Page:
Genetics of Blood Disorders – Hemophilia and Sickle Cell

I created this worksheet for anatomy students to practice using Punnett squares and comparing different types of mutations that affect the blood.

Ideally, students will have already learned about genetics of blood types. Because I use this worksheet in my anatomy class, I don’t spend a lot of time teaching genetics. However, students do need a refresher, and it aligns well with the unit on blood.

The lesson explores sickle cell disease as a codominant trait caused by a mutation in the gene that codes for hemoglobin. Individuals who receive two alleles have the disorders, carriers only have one allele. I designed the worksheet to be completed on their Chromebooks. Highlighted regions in the document indicate spaces where students need to fill in their work.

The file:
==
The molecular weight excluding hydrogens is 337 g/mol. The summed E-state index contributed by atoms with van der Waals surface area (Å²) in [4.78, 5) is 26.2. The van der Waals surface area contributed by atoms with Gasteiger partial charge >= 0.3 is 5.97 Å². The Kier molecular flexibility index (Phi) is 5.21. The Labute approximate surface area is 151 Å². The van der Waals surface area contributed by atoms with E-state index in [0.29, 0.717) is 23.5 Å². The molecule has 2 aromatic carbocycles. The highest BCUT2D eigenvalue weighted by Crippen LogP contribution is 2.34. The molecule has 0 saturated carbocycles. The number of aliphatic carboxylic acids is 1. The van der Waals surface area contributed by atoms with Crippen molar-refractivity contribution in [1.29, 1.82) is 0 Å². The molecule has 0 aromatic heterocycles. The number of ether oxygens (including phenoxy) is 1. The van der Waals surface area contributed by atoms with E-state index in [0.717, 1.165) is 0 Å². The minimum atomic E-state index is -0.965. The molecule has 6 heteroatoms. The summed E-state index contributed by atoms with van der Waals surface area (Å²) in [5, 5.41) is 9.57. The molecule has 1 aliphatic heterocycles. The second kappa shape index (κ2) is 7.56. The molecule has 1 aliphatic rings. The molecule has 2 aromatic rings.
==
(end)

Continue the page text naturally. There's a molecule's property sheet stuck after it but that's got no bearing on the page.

Students then examine Von Willebrand Disease hemophilia as a sex linked disorder. They practice making predictions with Punnett squares. A short description and a link explains that a mutation occurs in proteins responsible for blood clotting. Hemophilia is sex-linked and VWD is associated with a gene on chromosome 12.

Finally, students explore beta thalassemia which is similar to sickle cell disease. A mutation of the HBB gene changes the shape of blood cells and their efficiency.

The goal of this worksheet is not only to practice making predictions and using Punnett squares but to also show the link between chromosome mutations and human disease.

The final question asks students to determine which disorders are most similar and what they all have in common.